BACKGROUND: Adverse drug event (ADE) detection is an important priority for patient safety research. Trigger tools have been developed to help identify ADEs. In previous work we developed seven concurrent, action-oriented, electronic trigger algorithms designed to prompt clinicians to address ADEs in outpatient care.
OBJECTIVES: We assessed the potential adoption and usefulness of the seven triggers by testing the positive predictive validity and obtaining stakeholder input.
METHODS: We adapted ADE triggers, "bone marrow toxin-white blood cell count (BMT-WBC)," "bone marrow toxin - platelet (BMT-platelet)," "potassium raisers," "potassium reducers," "creatinine," "warfarin," and "sedative hypnotics," with logic to suppress flagging events with evidence of clinical intervention and applied the triggers to 50,145 patients from three large health care systems. Four pharmacists assessed trigger positive predictive value (PPV) with respect to ADE detection (conservatively excluding ADEs occurring during clinically appropriate care) and clinical usefulness (i.e., whether the trigger alert could change care to prevent harm). We measured agreement between raters using the free kappa and assessed positive PPV for the trigger's detection of harm, clinical usefulness, and both. Stakeholders from the participating health care systems rated the likelihood of trigger adoption and the perceived ease of implementation.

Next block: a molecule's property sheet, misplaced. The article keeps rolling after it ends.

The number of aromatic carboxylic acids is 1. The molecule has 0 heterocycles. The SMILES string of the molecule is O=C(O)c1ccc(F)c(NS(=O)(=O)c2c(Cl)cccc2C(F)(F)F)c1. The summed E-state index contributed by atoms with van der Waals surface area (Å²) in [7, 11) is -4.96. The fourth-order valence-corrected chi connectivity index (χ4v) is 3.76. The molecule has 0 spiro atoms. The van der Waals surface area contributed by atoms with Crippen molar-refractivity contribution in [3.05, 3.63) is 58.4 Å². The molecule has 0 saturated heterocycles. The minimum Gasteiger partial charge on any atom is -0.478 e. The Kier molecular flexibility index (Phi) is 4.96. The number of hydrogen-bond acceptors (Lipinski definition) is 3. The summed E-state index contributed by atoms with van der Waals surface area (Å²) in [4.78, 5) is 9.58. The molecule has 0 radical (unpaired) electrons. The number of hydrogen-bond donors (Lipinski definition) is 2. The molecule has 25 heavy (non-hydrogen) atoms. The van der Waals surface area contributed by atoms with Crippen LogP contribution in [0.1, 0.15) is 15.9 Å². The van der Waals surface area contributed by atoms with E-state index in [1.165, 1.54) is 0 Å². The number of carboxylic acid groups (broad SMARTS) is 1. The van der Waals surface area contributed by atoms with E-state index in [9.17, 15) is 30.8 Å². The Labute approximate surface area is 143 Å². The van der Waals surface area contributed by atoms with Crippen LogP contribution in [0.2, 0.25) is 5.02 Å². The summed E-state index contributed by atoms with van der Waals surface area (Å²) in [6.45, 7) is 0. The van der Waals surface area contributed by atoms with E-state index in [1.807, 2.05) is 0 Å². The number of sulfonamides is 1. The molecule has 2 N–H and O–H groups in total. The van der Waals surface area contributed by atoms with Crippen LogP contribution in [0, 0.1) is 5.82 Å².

FINDINGS: Agreement between pharmacist raters was moderately high for each ADE trigger (kappa free > 0.60). Trigger PPVs for harm ranged from 0 (Creatinine, BMT-WBC) to 17 percent (potassium raisers), while PPV for care change ranged from 0 (WBC) to 60 percent (Creatinine). Fifteen stakeholders rated the triggers. Our assessment identified five of the seven triggers as good candidates for implementation: Creatinine, BMT-Platelet, Potassium Raisers, Potassium Reducers, and Warfarin.
CONCLUSIONS: At least five outpatient ADE triggers performed well and merit further evaluation in outpatient clinical care. When used in real time, these triggers may promote care changes to ameliorate patient harm.